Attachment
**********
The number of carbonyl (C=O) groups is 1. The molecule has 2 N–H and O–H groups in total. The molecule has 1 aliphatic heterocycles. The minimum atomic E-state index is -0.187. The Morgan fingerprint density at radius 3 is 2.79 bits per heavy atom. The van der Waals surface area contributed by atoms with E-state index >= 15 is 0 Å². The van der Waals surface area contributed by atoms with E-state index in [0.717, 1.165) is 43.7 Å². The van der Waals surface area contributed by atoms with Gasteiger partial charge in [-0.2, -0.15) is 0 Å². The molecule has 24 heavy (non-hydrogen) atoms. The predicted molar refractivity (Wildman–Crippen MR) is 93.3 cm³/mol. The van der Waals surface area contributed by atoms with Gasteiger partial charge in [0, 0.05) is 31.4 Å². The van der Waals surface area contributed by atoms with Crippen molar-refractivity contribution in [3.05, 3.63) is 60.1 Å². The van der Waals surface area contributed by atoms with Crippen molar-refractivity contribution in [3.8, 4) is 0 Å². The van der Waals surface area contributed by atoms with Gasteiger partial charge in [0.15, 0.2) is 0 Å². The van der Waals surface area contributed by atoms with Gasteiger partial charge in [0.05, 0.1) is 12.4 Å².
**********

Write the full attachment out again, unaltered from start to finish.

The number of carbonyl (C=O) groups is 1. The molecule has 2 N–H and O–H groups in total. The molecule has 1 aliphatic heterocycles. The minimum atomic E-state index is -0.187. The Morgan fingerprint density at radius 3 is 2.79 bits per heavy atom. The van der Waals surface area contributed by atoms with E-state index >= 15 is 0 Å². The van der Waals surface area contributed by atoms with E-state index in [0.717, 1.165) is 43.7 Å². The van der Waals surface area contributed by atoms with Gasteiger partial charge in [-0.2, -0.15) is 0 Å². The molecule has 24 heavy (non-hydrogen) atoms. The predicted molar refractivity (Wildman–Crippen MR) is 93.3 cm³/mol. The van der Waals surface area contributed by atoms with Gasteiger partial charge in [0, 0.05) is 31.4 Å². The van der Waals surface area contributed by atoms with Crippen molar-refractivity contribution in [3.05, 3.63) is 60.1 Å². The van der Waals surface area contributed by atoms with Crippen molar-refractivity contribution in [3.8, 4) is 0 Å². The van der Waals surface area contributed by atoms with Gasteiger partial charge in [0.15, 0.2) is 0 Å². The van der Waals surface area contributed by atoms with Gasteiger partial charge in [0.05, 0.1) is 12.4 Å².